A big rig accident took place on Interstate 5, coming down the Grapevine. One person killed, numerous others injured. My client leased out the involved trailer to a trucking company. The trucking company was supposed to keep the brakes in good working condition. It didn’t. The Certificate of Insurance, issuer at first wanted to apply the entire $1 million dollars benefit.
This case was not going to settle, or likely end in judgment, at or below $1 million. My client’s insurance agent had told him that ensuring five of his trailers, the ones that he was actually using, would be sufficient. Thus, coverage was doubtful as to this specific trailer. I was able to convince coverage counsel (this particular insurance company is infamous for its recalcitrance) to throw in $100,000, the client paying $20,000, and most importantly, plaintiff’s counsel accepting the foregoing, in addition to the $1 million of certificated insurance. That was not a “good settlement” but really “a great one.”
Environmental contamination lawsuit, five plaintiffs including the EPA. I tendered my clients claim to the insurance carrier. The carrier refused to indemnify, but realizing its duty of defense was broader, and agreed to pay for the defense pursuant to what is called “a reservation of rights letter.”
The case of drug on for years, and was absolutely nowhere near settlement. The total EPA demand was $125 million, of which they wanted about $5 million from my client. The carrier’s coverage counsel and claims adjuster call me, yelling and screaming, “We’ve paid (some huge sum) in defense costs, and you say the case is not ready to settle.” I respond, “No, it’s not ready for any of the approximate 40 defendants to settle.” They say, “You know, we can terminate you by extending coverage, and replace you with one of our panel attorneys.” [Yes, but only if it wasn’t too late and somehow prejudiced our client].
My response, because it would get incredibly valuable coverage for the client, was “Do it.” I get a letter of termination and extension of coverage. A few weeks later coverage counsel calls and says, “Mr. McCollum, would you continue to defend the case?” I asked, “Why would you want me to do that?” “Well,” came the reply, “we can’t find an attorney without a conflict of interest, and, everyone we spoke to said that you are absolutely ‘the best.’” With the great benefit of coverage in hand for my client I agreed. Ultimately I did settle the case, for $25,000 which the insurance carrier was delighted to pay.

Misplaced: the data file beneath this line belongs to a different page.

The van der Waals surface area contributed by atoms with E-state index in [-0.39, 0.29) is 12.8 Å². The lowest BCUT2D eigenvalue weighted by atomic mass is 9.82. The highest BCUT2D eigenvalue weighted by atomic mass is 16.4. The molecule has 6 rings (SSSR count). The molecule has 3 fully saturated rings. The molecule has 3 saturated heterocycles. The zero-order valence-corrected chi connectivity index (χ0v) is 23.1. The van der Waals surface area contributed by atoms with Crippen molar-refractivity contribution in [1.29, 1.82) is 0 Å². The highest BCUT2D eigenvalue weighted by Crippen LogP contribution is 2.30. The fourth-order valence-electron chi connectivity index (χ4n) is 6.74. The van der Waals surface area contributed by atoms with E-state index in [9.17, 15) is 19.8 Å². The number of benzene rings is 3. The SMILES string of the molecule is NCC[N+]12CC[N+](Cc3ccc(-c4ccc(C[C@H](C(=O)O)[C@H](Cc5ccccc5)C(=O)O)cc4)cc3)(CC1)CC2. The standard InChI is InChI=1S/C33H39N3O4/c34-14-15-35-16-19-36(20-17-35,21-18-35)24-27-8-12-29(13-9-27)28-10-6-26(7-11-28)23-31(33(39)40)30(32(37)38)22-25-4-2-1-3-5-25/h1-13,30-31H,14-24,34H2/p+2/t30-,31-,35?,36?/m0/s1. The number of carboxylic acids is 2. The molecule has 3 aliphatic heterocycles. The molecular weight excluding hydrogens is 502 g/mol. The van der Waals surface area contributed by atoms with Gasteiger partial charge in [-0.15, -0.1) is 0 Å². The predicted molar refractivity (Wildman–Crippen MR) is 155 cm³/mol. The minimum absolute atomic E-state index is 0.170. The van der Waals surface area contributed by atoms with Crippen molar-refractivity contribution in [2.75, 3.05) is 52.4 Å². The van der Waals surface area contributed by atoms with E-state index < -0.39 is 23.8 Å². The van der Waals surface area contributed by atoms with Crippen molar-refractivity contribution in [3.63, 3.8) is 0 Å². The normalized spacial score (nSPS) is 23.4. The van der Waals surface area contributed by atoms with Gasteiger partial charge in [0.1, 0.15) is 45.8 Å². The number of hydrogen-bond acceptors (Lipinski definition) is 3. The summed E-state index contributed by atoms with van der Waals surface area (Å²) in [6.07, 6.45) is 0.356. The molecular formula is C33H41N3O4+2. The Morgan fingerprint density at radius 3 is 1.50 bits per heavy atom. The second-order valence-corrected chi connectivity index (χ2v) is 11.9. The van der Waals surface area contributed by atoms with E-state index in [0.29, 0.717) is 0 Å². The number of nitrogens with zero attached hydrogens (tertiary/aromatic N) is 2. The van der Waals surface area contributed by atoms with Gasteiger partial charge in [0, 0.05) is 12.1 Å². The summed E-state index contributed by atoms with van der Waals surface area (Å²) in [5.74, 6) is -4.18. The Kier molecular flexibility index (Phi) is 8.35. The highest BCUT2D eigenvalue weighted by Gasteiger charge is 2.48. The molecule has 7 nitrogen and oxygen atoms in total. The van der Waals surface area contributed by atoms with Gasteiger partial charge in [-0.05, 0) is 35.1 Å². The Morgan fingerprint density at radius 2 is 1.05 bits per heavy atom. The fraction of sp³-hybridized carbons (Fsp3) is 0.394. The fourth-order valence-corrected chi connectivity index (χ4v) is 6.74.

This was a matter involving an inadequate defense by insurance carrier appointed panel defense lawyer. The client came to me and explained the situation. In short his company was the masonry contractor on a fairly large development. The grading contractor had constructed a dirt ramp. One of my client’s cement mixers was proceeding up that ramp, when it collapsed. It rolled over a young worker, who had just been made foreman, and had just married. It crushed him to a pulp from the waist down. There was a CGL policy in force with $1 million in coverage. In very brief the client explained to me that the appointed attorney, the youngest at the firm, seemingly never handled a case before, appeared to be doing everything wrong. He presented me with some ugly examples.
In the course of my investigation I determined that there was umbrella policy, in relation to which no tender had been made. Seemingly no one had even thought about it. I contacted the primary carrier directly and presented the litany of errors by the insurance carrier appointed counsel. The claims adjuster was quite unimpressed, probably knowing that a case by an insured client against a lawyer faces tremendous odds, but was quite taken aback when I informed him that the umbrella carrier would have a very strong legal position, if the matter exceeded the underlying coverage. I gave the adjuster a 24 hour window in which to settle the claim against our client whatever amount was necessary, or, I would tender to the umbrella carrier.
The primary carrier, even though its maximum publication was $1 million on the policy, was able to immediately settle the case for $1,600,000 and thereby avoid any exposure to either my client or the umbrella carrier.
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